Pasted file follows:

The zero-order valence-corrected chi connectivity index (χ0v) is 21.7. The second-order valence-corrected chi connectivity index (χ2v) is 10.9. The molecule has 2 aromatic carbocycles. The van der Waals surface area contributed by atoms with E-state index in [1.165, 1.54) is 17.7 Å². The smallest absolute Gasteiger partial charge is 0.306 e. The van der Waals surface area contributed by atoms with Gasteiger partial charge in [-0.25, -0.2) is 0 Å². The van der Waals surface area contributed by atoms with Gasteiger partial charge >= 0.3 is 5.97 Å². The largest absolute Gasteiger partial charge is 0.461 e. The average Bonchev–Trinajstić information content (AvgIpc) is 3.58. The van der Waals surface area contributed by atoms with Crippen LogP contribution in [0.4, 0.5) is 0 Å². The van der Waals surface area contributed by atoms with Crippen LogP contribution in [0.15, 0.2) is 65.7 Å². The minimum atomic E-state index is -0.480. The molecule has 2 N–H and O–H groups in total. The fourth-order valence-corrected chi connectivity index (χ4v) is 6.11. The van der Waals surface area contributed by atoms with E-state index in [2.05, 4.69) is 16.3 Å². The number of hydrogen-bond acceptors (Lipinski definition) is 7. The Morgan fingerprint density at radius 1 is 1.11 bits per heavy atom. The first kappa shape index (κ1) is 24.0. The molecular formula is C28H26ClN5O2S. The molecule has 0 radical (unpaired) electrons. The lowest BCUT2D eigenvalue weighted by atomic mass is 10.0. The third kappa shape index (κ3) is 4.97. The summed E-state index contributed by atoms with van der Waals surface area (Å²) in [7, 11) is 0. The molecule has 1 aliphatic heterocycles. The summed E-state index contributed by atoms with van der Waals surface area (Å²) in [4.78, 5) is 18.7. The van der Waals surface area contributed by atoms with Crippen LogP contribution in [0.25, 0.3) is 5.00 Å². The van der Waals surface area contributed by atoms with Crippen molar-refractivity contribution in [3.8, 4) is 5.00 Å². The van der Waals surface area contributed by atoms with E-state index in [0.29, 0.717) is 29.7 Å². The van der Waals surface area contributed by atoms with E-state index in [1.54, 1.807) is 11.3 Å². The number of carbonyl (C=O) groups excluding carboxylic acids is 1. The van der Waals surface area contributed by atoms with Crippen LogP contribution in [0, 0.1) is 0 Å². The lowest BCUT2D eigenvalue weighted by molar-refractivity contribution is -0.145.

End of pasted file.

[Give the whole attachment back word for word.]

The zero-order valence-corrected chi connectivity index (χ0v) is 21.7. The second-order valence-corrected chi connectivity index (χ2v) is 10.9. The molecule has 2 aromatic carbocycles. The van der Waals surface area contributed by atoms with E-state index in [1.165, 1.54) is 17.7 Å². The smallest absolute Gasteiger partial charge is 0.306 e. The van der Waals surface area contributed by atoms with Gasteiger partial charge in [-0.25, -0.2) is 0 Å². The van der Waals surface area contributed by atoms with Gasteiger partial charge >= 0.3 is 5.97 Å². The largest absolute Gasteiger partial charge is 0.461 e. The average Bonchev–Trinajstić information content (AvgIpc) is 3.58. The van der Waals surface area contributed by atoms with Crippen LogP contribution in [0.4, 0.5) is 0 Å². The van der Waals surface area contributed by atoms with Crippen LogP contribution in [0.15, 0.2) is 65.7 Å². The minimum atomic E-state index is -0.480. The molecule has 2 N–H and O–H groups in total. The fourth-order valence-corrected chi connectivity index (χ4v) is 6.11. The van der Waals surface area contributed by atoms with E-state index in [2.05, 4.69) is 16.3 Å². The number of hydrogen-bond acceptors (Lipinski definition) is 7. The Morgan fingerprint density at radius 1 is 1.11 bits per heavy atom. The first kappa shape index (κ1) is 24.0. The molecular formula is C28H26ClN5O2S. The molecule has 0 radical (unpaired) electrons. The lowest BCUT2D eigenvalue weighted by atomic mass is 10.0. The third kappa shape index (κ3) is 4.97. The summed E-state index contributed by atoms with van der Waals surface area (Å²) in [7, 11) is 0. The molecule has 1 aliphatic heterocycles. The summed E-state index contributed by atoms with van der Waals surface area (Å²) in [4.78, 5) is 18.7. The van der Waals surface area contributed by atoms with Crippen LogP contribution in [0.25, 0.3) is 5.00 Å². The van der Waals surface area contributed by atoms with Crippen molar-refractivity contribution in [3.8, 4) is 5.00 Å². The van der Waals surface area contributed by atoms with E-state index in [0.29, 0.717) is 29.7 Å². The van der Waals surface area contributed by atoms with E-state index in [1.54, 1.807) is 11.3 Å². The number of carbonyl (C=O) groups excluding carboxylic acids is 1. The van der Waals surface area contributed by atoms with Crippen LogP contribution in [0, 0.1) is 0 Å². The lowest BCUT2D eigenvalue weighted by molar-refractivity contribution is -0.145.